## 10.132 Finite order differential operators

In this section we introduce differential operators of finite order.

Definition 10.132.1. Let $R \to S$ be a ring map. Let $M$, $N$ be $S$-modules. Let $k \geq 0$ be an integer. We inductively define a differential operator $D : M \to N$ of order $k$ to be an $R$-linear map such that for all $g \in S$ the map $m \mapsto D(gm) - gD(m)$ is a differential operator of order $k - 1$. For the base case $k = 0$ we define a differential operator of order $0$ to be an $S$-linear map.

If $D : M \to N$ is a differential operator of order $k$, then for all $g \in S$ the map $gD$ is a differential operator of order $k$. The sum of two differential operators of order $k$ is another. Hence the set of all these

$\text{Diff}^ k(M, N) = \text{Diff}^ k_{S/R}(M, N)$

is an $S$-module. We have

$\text{Diff}^0(M, N) \subset \text{Diff}^1(M, N) \subset \text{Diff}^2(M, N) \subset \ldots$

Lemma 10.132.2. Let $R \to S$ be a ring map. Let $L, M, N$ be $S$-modules. If $D : L \to M$ and $D' : M \to N$ are differential operators of order $k$ and $k'$, then $D' \circ D$ is a differential operator of order $k + k'$.

Proof. Let $g \in S$. Then the map which sends $x \in L$ to

$D'(D(gx)) - gD'(D(x)) = D'(D(gx)) - D'(gD(x)) + D'(gD(x)) - gD'(D(x))$

is a sum of two compositions of differential operators of lower order. Hence the lemma follows by induction on $k + k'$. $\square$

Lemma 10.132.3. Let $R \to S$ be a ring map. Let $M$ be an $S$-module. Let $k \geq 0$. There exists an $S$-module $P^ k_{S/R}(M)$ and a canonical isomorphism

$\text{Diff}^ k_{S/R}(M, N) = \mathop{\mathrm{Hom}}\nolimits _ S(P^ k_{S/R}(M), N)$

functorial in the $S$-module $N$.

Proof. The existence of $P^ k_{S/R}(M)$ follows from general category theoretic arguments (insert future reference here), but we will also give a construction. Set $F = \bigoplus _{m \in M} S[m]$ where $[m]$ is a symbol indicating the basis element in the summand corresponding to $m$. Given any differential operator $D : M \to N$ we obtain an $S$-linear map $L_ D : F \to N$ sending $[m]$ to $D(m)$. If $D$ has order $0$, then $L_ D$ annihilates the elements

$[m + m'] - [m] - [m'],\quad g_0[m] - [g_0m]$

where $g_0 \in S$ and $m, m' \in M$. If $D$ has order $1$, then $L_ D$ annihilates the elements

$[m + m'] - [m] - [m'],\quad f[m] - [fm], \quad g_0g_1[m] - g_0[g_1m] - g_1[g_0m] + [g_1g_0m]$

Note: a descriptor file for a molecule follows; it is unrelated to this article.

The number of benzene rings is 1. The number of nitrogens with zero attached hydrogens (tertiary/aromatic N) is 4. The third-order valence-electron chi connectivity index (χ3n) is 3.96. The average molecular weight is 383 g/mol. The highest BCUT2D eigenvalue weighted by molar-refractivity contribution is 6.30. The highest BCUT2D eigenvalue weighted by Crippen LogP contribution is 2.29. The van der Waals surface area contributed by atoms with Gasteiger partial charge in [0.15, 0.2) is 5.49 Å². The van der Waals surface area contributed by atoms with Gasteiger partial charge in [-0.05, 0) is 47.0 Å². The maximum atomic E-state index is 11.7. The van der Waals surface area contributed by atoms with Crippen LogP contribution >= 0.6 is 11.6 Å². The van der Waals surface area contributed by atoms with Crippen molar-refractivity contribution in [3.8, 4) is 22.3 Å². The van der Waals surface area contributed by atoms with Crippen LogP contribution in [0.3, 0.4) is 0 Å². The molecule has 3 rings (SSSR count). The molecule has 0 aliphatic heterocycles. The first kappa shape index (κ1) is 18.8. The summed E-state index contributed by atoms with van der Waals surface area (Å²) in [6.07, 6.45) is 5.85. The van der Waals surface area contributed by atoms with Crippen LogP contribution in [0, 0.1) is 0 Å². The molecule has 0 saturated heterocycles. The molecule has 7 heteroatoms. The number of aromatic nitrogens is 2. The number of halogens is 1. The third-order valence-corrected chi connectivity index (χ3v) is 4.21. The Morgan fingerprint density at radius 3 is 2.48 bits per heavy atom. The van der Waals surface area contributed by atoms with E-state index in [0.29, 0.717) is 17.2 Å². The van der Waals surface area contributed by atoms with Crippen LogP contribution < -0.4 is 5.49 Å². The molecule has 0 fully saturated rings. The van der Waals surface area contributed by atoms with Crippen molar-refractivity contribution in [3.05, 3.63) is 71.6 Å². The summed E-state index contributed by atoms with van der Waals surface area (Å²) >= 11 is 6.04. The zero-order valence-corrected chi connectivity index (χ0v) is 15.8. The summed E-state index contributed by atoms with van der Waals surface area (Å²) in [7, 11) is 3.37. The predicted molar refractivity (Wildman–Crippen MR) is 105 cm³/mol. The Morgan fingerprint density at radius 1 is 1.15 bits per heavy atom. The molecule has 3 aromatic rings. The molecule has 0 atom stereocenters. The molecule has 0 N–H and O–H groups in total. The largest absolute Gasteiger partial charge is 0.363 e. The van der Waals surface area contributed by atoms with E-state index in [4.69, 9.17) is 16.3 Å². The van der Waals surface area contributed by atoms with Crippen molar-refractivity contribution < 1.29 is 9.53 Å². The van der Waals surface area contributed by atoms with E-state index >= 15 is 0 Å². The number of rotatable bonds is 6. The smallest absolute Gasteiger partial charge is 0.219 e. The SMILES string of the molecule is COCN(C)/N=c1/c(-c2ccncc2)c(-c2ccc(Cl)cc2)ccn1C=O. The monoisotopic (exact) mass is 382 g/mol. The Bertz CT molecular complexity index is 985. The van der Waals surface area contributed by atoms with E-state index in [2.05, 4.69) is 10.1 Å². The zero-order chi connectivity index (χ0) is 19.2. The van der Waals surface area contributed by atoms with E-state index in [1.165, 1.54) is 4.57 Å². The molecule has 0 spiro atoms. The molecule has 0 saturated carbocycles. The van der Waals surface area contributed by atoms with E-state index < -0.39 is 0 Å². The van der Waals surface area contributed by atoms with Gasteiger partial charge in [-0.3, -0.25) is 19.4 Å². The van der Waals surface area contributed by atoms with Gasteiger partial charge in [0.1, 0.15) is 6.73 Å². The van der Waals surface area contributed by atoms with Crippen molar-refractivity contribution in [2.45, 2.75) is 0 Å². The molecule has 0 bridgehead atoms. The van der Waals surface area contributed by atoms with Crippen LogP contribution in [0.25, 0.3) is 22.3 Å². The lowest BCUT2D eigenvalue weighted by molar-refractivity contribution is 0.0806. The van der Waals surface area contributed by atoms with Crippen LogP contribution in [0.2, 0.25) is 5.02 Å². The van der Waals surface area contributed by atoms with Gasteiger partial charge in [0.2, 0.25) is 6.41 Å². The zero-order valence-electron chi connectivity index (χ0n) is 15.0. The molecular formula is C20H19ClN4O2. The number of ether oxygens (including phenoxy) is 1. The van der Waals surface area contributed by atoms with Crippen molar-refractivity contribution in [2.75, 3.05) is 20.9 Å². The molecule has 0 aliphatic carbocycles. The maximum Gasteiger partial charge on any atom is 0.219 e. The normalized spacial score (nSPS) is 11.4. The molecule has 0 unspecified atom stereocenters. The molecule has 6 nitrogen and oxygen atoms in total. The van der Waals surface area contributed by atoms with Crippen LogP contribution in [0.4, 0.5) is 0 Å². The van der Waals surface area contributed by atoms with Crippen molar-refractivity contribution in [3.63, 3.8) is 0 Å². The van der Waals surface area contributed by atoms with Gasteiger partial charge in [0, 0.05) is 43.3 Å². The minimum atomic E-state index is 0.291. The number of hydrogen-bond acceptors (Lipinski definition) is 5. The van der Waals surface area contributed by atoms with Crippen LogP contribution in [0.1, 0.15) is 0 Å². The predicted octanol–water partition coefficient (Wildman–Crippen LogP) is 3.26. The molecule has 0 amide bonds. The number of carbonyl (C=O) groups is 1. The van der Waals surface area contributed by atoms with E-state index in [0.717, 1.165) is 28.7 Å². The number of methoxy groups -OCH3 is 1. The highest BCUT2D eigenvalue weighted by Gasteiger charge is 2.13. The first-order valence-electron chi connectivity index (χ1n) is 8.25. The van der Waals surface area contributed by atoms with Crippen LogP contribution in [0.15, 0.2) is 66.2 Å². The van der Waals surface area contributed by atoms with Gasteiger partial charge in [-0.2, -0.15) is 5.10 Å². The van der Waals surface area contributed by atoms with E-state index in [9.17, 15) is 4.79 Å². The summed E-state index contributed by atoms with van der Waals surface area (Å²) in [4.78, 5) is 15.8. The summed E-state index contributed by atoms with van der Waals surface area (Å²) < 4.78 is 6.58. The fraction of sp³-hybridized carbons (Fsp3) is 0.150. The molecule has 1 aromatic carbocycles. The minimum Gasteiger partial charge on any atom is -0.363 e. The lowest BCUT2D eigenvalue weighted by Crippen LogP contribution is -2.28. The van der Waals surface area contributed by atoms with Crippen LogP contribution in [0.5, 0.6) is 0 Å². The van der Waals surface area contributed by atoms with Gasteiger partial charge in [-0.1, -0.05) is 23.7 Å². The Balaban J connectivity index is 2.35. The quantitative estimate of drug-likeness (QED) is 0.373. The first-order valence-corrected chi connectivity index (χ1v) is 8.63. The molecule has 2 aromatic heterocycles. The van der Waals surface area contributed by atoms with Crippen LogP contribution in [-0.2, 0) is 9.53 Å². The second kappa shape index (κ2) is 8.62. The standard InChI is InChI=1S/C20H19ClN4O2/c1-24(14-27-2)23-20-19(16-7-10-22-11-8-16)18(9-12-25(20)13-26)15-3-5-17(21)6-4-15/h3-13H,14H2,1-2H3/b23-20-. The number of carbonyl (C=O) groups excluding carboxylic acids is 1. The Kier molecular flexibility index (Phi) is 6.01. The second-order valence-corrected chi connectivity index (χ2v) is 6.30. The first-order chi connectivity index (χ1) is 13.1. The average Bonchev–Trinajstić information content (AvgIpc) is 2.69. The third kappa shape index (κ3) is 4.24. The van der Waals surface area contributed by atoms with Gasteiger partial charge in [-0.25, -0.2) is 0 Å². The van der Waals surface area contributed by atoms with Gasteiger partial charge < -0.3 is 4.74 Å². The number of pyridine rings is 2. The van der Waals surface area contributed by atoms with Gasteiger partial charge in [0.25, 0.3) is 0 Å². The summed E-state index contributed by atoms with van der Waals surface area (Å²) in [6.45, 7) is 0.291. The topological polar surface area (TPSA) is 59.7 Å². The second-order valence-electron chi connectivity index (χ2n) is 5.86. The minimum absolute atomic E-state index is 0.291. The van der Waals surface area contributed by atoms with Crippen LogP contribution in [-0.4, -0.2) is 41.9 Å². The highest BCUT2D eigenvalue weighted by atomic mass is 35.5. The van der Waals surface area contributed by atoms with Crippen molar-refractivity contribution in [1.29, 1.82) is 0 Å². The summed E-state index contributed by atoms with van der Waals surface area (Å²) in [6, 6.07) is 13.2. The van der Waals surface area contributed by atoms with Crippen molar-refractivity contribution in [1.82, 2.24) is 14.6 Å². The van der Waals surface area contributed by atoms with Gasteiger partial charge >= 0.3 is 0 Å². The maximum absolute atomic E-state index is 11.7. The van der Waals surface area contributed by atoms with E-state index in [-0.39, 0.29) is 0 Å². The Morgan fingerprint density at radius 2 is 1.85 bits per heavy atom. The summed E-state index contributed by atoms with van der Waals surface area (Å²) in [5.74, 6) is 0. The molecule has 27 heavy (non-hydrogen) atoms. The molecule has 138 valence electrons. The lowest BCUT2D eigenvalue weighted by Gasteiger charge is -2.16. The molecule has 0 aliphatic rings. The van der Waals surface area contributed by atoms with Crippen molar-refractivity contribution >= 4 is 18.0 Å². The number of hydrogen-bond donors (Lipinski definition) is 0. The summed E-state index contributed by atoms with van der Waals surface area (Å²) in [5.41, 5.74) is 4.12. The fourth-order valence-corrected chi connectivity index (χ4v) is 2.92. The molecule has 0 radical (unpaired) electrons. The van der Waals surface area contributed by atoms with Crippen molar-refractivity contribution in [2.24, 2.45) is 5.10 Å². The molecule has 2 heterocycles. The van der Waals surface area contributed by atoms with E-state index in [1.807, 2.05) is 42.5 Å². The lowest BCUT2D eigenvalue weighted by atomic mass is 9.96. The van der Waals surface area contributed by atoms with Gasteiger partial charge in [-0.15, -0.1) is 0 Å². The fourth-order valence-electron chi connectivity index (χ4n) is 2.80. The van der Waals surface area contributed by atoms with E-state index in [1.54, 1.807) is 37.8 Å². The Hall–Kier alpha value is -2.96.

where $f \in R$, $g_0, g_1 \in S$, and $m \in M$. If $D$ has order $k$, then $L_ D$ annihilates the elements $[m + m'] - [m] - [m']$, $f[m] - [fm]$, and the elements

$g_0g_1\ldots g_ k[m] - \sum g_0 \ldots \hat g_ i \ldots g_ k[g_ im] + \ldots +(-1)^{k + 1}[g_0\ldots g_ km]$

Conversely, if $L : F \to N$ is an $S$-linear map annihilating all the elements listed in the previous sentence, then $m \mapsto L([m])$ is a differential operator of order $k$. Thus we see that $P^ k_{S/R}(M)$ is the quotient of $F$ by the submodule generated by these elements. $\square$

Definition 10.132.4. Let $R \to S$ be a ring map. Let $M$ be an $S$-module. The module $P^ k_{S/R}(M)$ constructed in Lemma 10.132.3 is called the module of principal parts of order $k$ of $M$.

Note that the inclusions

$\text{Diff}^0(M, N) \subset \text{Diff}^1(M, N) \subset \text{Diff}^2(M, N) \subset \ldots$

correspond via Yoneda's lemma (Categories, Lemma 4.3.5) to surjections

$\ldots \to P^2_{S/R}(M) \to P^1_{S/R}(M) \to P^0_{S/R}(M) = M$

Example 10.132.5. Let $R \to S$ be a ring map and let $N$ be an $S$-module. Observe that $\text{Diff}^1(S, N) = \text{Der}_ R(S, N) \oplus N$. Namely, if $D : S \to N$ is a differential operator of order $1$ then $\sigma _ D : S \to N$ defined by $\sigma _ D(g) := D(g) - gD(1)$ is an $R$-derivation and $D = \sigma _ D + \lambda _{D(1)}$ where $\lambda _ x : S \to N$ is the linear map sending $g$ to $gx$. It follows that $P^1_{S/R} = \Omega _{S/R} \oplus S$ by the universal property of $\Omega _{S/R}$.